Ugly yet Wonderful Pink Mattresses!
Sept. 1, 2010
What do you see when you look at this
picture? Well at first I saw an ugly uncomfortable mattress that came out of a
fishy smelling basement. But after the week in Manitoba it became more than
that. It became acceptance into St. James. It was also a thank you for the work
we did, a comfort zone for the stories we heard and then it was a safe place to
sleep after a long day volunteering.
Most of the group would
probably agree with me when I said it was so nice to come back to a warm
bed and see the hospitality of
St. James after the night in the teepee at Medicine Eagle Camp. Everyone’s
toes were frozen in the first ten
minutes and it only got worse until the next afternoon when the sun finally
decided to come out from behind the trees. Our stay wasn’t all bad though. We
got a lot of work done including painting the camp kitchen, medicine picking out
in the fields and making the world’s best camp fire toast. We also met amazing
people like Stella, Audrey and America, who was one of the coolest 7 year old
kids I have ever met. Everyone was ecstatic to be back into the church for the
next night yet saddened by our quick goodbyes. And that became a repeating
theme throughout the week such as our good byes with Flora House.
On Wednesday and Thursday
we were with the Flora House hooligans. What a bunch of great, funny and hyper
people. The first day with the kids we went to a wildlife reserve but we didn’t
go walking on the trails. The kids wanted to spend the entire time in the
activity room with interactive and education games and displays. After that we
had picnic with several Prairie
Dog visitors, and then went on a very loud and exciting canoe ride, or should I
say canoe race. By the way Canoe 2 totally won! And yet again all good things
come to an end and our visit with Flora House ended with a wonderful BBQ Party
Thursday afternoon, full of games, prizes, and a cross the park scavenger hunt.
This was a great way to say good bye. Everyone was too busy to feel sad and the
kids really loved our company.
But this great feeling didn’t last long because the
next day we spent with Vivian. She showed us
around the sad part of town. First she took us to the Siloam Missions. Siloam
Missions is an organization the helps the homeless, with 120 beds, a hospital,
and a cafeteria that feed 200+ daily. Siloam does good work and is helping on a
After that she took us for
a short walk telling us stories about the community and people she had met. And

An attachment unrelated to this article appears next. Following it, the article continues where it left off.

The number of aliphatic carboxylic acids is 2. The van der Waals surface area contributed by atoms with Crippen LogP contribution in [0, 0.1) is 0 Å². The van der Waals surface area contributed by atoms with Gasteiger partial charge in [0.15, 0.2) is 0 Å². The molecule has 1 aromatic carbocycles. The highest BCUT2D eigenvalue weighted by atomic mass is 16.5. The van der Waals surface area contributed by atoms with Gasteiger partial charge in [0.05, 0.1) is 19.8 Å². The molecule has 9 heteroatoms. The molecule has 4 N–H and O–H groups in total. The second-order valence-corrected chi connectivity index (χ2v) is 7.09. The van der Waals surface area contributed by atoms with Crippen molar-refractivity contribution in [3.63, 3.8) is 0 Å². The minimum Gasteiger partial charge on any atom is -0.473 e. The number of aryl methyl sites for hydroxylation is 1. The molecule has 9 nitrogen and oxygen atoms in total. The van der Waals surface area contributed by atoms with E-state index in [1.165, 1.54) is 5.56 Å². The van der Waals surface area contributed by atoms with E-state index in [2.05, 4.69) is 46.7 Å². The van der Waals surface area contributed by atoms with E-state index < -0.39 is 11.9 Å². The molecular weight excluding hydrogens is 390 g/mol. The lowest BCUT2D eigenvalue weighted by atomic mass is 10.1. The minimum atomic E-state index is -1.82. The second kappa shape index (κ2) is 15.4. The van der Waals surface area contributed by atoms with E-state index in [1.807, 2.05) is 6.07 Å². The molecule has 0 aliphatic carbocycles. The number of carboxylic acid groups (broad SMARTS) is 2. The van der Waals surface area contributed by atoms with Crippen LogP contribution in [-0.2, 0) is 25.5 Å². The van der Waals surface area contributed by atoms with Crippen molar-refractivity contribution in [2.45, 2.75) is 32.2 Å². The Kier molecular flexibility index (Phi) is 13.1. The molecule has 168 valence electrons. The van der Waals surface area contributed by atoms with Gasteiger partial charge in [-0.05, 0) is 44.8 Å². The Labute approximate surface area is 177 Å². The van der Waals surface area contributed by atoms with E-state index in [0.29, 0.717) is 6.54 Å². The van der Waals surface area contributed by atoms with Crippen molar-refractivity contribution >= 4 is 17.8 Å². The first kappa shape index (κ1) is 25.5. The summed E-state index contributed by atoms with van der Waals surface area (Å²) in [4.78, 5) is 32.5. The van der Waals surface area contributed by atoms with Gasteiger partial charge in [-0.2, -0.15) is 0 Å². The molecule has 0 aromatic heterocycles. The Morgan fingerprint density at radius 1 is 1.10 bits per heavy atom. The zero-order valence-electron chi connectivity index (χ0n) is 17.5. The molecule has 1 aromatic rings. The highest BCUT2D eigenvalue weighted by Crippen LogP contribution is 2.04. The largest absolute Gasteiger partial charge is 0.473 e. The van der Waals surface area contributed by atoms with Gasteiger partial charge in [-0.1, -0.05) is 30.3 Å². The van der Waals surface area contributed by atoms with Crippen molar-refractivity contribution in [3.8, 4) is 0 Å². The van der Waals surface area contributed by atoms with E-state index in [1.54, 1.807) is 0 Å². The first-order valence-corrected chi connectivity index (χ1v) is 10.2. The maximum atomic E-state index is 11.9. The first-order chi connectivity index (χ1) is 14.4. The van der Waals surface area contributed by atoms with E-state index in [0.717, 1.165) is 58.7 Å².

then the day ended on a high note with a picnic and a walk through the Forks,
which is a little park with 2 small shopping plazas.
Vivian is from Anishinabe Place of Hope- Endaayaang (Our Place) which is basically an apartment building for individuals
bettering their life. On the main floor there are offices and a church. This is where, on our first Sunday in Manitoba, we
went and served food and some of us helped in the Sunday school. And this is also where we met Margaret, the minister for
their church and the person who planned out our trip. At Anishinabe our group heard about gang violence, the mural of deaths
in the community, people stories about Manitoba and their past, but it wasn’t all depressing. Everyone there was happy
to be there and everyone loved the dinner we served.
The week ended with a great sermon delivered by Rev. Allan with a very funny story about a friend of the minister’s
who was at a public pool one day with his wife. His wife was near the deep end watching after her son and when she was there
she bumped into a little, very friendly girl. The girl told his wife that she had just learned how to dive yesterday and that
she was going to try to today and women asked the little girl if she was scared. The little girl replied “I’m
not scared, I’m Baptized.” And this made the congregation laugh and me think of the response of “I’m
not scared, I’m Jewish!” This was a great ending to a great week. And I’d like to thank everyone who donated
for our opportunity to take part in Winnipeg Inner City Missions, especially The Presbyterian Church in Canada and Knox Presbyterian